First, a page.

What are the objectives for knowledge translation?

The first step in selecting KT interventions is to state specific KT objectives. Goal setting may contribute to effective behavioural change. It is usually not possible to analyze and address each objective in substantial detail, so prioritizing objectives is important. Ultimately, the objectives should be related to outcomes for patients, populations, and society. Several methods can be used to select the objectives for KT, such as a Delphi method.

What are the indicators that can be used to measure implementation?

The KT objectives need to be defined in terms of specific indicators that can be used to measure the degree of implementation. The indicators should have good measurement properties, support from key stakeholders, and high feasibility in use. Current best practice involves using a structured Delphi method with panels of stakeholders who review available evidence, followed by a test in real practice.

What are potential barriers to change?

Once the objectives have been identified, most planning models suggest that the implementer analyze each objective with respect to barriers to change.

Barriers to change can be collected using interviews, questionnaires, and group methods from professionals, patients and others. It can be done relatively simply or more systematically, but a disadvantage is that the reported factors may have little or no impact on knowledge translation. Alternatively, this information can be collected using large observational datasets and statistical methods for analysis of variation in health care delivery across patients.

How can we link KT interventions to these barriers?

The next step is to link specific KT interventions to the identified barriers. Linking KT interventions to barriers is probably the most creative step in the design of KT programs, because it is challenging to provide clear guidance on how to proceed. The concept of “tailoring interventions to relevant determinants” is often used in a loose way, but it has, in fact, different dimensions. These include the following

  • Intensity of Tailoring – matching interventions to determinants at the population level, practice level, and clinician level
  • Stage of Tailoring – matching interventions to determinants of change at the design and delivery stages of an improvement project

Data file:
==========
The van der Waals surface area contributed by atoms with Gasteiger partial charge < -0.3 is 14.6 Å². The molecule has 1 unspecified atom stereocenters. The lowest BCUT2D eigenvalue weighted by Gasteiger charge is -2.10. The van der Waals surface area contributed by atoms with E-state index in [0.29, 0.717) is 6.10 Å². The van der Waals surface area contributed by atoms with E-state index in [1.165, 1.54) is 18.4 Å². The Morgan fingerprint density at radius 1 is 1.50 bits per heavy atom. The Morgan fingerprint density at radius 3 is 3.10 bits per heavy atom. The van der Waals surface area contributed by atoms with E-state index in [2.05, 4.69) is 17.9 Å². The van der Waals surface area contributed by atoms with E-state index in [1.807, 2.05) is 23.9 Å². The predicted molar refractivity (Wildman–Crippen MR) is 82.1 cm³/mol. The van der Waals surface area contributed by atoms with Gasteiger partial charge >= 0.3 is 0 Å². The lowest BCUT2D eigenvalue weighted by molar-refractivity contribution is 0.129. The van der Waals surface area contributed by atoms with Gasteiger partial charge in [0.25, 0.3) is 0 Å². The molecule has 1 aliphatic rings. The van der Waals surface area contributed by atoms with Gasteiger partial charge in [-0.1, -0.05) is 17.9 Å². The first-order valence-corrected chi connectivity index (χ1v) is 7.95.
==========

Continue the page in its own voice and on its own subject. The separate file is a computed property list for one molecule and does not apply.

• Range of Options Considered – choosing the primary type of implementation interventions versus optimization of chosen interventions
  • Basis for Inclusion or Exclusion of the Intervention as a Component of the Tailored Intervention – considering perceived impact/importance and feasibility/cost of the component

Both exploratory and theory-inspired methods can be used to link KT interventions to barriers. Exploratory methods try to avoid implicit assumptions on what would work, but instead advocate using an “open mind.” Alternatively, theory is used to understand the factors that determine practice variation and change. A “common sense” use of theories would be to consider the chosen objectives and decide what interventions various theories suggest to influence the determinants of change.

After a KT intervention has been chosen, it may be refined on the basis of an “intervention modelling experiment”. Modelling experiments aim to test one or more selected interventions in a simulated situation, using written scenarios and/or self-report measures of performance.

What factors should we consider when deciding to use a single- or multi-component intervention?

One of the key decisions that organizations must make when developing (or selecting) a KT intervention is whether to use a single intervention or a multifaceted intervention. The assumption is often that multi-component interventions address a larger number of barriers to change, and are therefore more effective. However, a multi-component intervention that combines different types of professional education interventions , for example, still only addresses lack of knowledge. We suggest that multi-component interventions could be more effective than single interventions if they address different types of determinants of behaviour change.

*For more information on interventions, please refer to the full publication “Knowledge Translation in Health Care: Moving from Evidence into Practice” (2013).